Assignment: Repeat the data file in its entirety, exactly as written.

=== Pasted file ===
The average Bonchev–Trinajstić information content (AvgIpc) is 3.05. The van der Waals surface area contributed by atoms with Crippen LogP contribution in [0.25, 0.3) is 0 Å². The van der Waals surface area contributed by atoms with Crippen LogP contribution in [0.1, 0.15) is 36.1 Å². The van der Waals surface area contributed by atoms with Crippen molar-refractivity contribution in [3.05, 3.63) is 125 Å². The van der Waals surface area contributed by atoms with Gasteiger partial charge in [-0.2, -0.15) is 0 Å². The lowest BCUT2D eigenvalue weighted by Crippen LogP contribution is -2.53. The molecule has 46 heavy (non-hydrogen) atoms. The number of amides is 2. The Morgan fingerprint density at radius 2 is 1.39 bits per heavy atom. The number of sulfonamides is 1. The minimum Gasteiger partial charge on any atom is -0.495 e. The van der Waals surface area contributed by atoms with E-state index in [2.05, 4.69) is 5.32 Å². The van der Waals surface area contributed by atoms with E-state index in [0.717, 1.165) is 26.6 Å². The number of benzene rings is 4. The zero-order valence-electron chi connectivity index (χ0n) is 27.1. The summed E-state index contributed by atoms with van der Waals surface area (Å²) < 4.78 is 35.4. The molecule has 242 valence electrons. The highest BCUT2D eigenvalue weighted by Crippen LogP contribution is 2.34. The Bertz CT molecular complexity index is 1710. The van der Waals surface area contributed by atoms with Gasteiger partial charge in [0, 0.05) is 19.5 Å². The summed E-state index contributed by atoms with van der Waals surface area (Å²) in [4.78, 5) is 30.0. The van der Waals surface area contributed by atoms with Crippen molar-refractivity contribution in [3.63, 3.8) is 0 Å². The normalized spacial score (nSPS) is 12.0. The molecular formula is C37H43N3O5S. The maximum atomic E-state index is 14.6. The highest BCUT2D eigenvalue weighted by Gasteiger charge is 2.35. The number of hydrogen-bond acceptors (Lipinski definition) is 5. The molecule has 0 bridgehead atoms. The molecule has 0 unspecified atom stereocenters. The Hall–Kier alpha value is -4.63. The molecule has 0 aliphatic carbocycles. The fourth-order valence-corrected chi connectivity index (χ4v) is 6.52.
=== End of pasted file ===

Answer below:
The average Bonchev–Trinajstić information content (AvgIpc) is 3.05. The van der Waals surface area contributed by atoms with Crippen LogP contribution in [0.25, 0.3) is 0 Å². The van der Waals surface area contributed by atoms with Crippen LogP contribution in [0.1, 0.15) is 36.1 Å². The van der Waals surface area contributed by atoms with Crippen molar-refractivity contribution in [3.05, 3.63) is 125 Å². The van der Waals surface area contributed by atoms with Gasteiger partial charge in [-0.2, -0.15) is 0 Å². The lowest BCUT2D eigenvalue weighted by Crippen LogP contribution is -2.53. The molecule has 46 heavy (non-hydrogen) atoms. The number of amides is 2. The Morgan fingerprint density at radius 2 is 1.39 bits per heavy atom. The number of sulfonamides is 1. The minimum Gasteiger partial charge on any atom is -0.495 e. The van der Waals surface area contributed by atoms with E-state index in [2.05, 4.69) is 5.32 Å². The van der Waals surface area contributed by atoms with E-state index in [0.717, 1.165) is 26.6 Å². The number of benzene rings is 4. The zero-order valence-electron chi connectivity index (χ0n) is 27.1. The summed E-state index contributed by atoms with van der Waals surface area (Å²) < 4.78 is 35.4. The molecule has 242 valence electrons. The highest BCUT2D eigenvalue weighted by Crippen LogP contribution is 2.34. The Bertz CT molecular complexity index is 1710. The van der Waals surface area contributed by atoms with Gasteiger partial charge in [0, 0.05) is 19.5 Å². The summed E-state index contributed by atoms with van der Waals surface area (Å²) in [4.78, 5) is 30.0. The van der Waals surface area contributed by atoms with Crippen molar-refractivity contribution in [3.63, 3.8) is 0 Å². The normalized spacial score (nSPS) is 12.0. The molecular formula is C37H43N3O5S. The maximum atomic E-state index is 14.6. The highest BCUT2D eigenvalue weighted by Gasteiger charge is 2.35. The number of hydrogen-bond acceptors (Lipinski definition) is 5. The molecule has 0 bridgehead atoms. The molecule has 0 unspecified atom stereocenters. The Hall–Kier alpha value is -4.63. The molecule has 0 aliphatic carbocycles. The fourth-order valence-corrected chi connectivity index (χ4v) is 6.52.